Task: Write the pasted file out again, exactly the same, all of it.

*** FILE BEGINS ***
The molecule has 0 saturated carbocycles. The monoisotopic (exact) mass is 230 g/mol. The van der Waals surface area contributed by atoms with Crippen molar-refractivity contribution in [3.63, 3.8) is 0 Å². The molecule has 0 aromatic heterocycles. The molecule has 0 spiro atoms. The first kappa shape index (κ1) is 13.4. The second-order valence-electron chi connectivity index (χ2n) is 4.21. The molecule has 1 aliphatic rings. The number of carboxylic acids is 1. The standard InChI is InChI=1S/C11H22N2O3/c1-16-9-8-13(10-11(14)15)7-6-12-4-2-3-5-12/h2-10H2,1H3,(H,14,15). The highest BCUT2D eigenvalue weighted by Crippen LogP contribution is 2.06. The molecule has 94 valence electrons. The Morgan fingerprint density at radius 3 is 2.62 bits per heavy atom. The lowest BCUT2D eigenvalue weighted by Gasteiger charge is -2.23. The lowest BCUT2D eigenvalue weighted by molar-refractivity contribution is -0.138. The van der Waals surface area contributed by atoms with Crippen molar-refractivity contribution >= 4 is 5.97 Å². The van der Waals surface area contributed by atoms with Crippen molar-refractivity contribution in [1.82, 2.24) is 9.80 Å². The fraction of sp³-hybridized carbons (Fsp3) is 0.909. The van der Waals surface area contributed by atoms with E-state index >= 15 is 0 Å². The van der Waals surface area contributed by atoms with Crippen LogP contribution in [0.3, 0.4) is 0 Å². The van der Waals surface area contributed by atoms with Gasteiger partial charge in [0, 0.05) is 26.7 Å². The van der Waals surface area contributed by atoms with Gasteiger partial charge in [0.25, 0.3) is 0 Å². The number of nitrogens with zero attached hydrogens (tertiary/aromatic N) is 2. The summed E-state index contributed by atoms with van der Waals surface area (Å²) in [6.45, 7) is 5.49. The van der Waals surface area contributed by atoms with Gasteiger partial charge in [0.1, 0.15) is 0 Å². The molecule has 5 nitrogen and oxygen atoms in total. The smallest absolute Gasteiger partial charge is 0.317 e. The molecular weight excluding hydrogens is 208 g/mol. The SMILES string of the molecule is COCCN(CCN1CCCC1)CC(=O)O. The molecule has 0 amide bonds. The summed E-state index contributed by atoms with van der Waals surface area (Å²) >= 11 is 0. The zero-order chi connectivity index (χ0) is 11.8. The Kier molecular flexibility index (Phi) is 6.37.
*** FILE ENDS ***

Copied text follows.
The molecule has 0 saturated carbocycles. The monoisotopic (exact) mass is 230 g/mol. The van der Waals surface area contributed by atoms with Crippen molar-refractivity contribution in [3.63, 3.8) is 0 Å². The molecule has 0 aromatic heterocycles. The molecule has 0 spiro atoms. The first kappa shape index (κ1) is 13.4. The second-order valence-electron chi connectivity index (χ2n) is 4.21. The molecule has 1 aliphatic rings. The number of carboxylic acids is 1. The standard InChI is InChI=1S/C11H22N2O3/c1-16-9-8-13(10-11(14)15)7-6-12-4-2-3-5-12/h2-10H2,1H3,(H,14,15). The highest BCUT2D eigenvalue weighted by Crippen LogP contribution is 2.06. The molecule has 94 valence electrons. The Morgan fingerprint density at radius 3 is 2.62 bits per heavy atom. The lowest BCUT2D eigenvalue weighted by Gasteiger charge is -2.23. The lowest BCUT2D eigenvalue weighted by molar-refractivity contribution is -0.138. The van der Waals surface area contributed by atoms with Crippen molar-refractivity contribution >= 4 is 5.97 Å². The van der Waals surface area contributed by atoms with Crippen molar-refractivity contribution in [1.82, 2.24) is 9.80 Å². The fraction of sp³-hybridized carbons (Fsp3) is 0.909. The van der Waals surface area contributed by atoms with E-state index >= 15 is 0 Å². The van der Waals surface area contributed by atoms with Crippen LogP contribution in [0.3, 0.4) is 0 Å². The van der Waals surface area contributed by atoms with Gasteiger partial charge in [0, 0.05) is 26.7 Å². The van der Waals surface area contributed by atoms with Gasteiger partial charge in [0.25, 0.3) is 0 Å². The number of nitrogens with zero attached hydrogens (tertiary/aromatic N) is 2. The summed E-state index contributed by atoms with van der Waals surface area (Å²) in [6.45, 7) is 5.49. The van der Waals surface area contributed by atoms with Gasteiger partial charge in [0.1, 0.15) is 0 Å². The molecule has 5 nitrogen and oxygen atoms in total. The smallest absolute Gasteiger partial charge is 0.317 e. The molecular weight excluding hydrogens is 208 g/mol. The SMILES string of the molecule is COCCN(CCN1CCCC1)CC(=O)O. The molecule has 0 amide bonds. The summed E-state index contributed by atoms with van der Waals surface area (Å²) >= 11 is 0. The zero-order chi connectivity index (χ0) is 11.8. The Kier molecular flexibility index (Phi) is 6.37.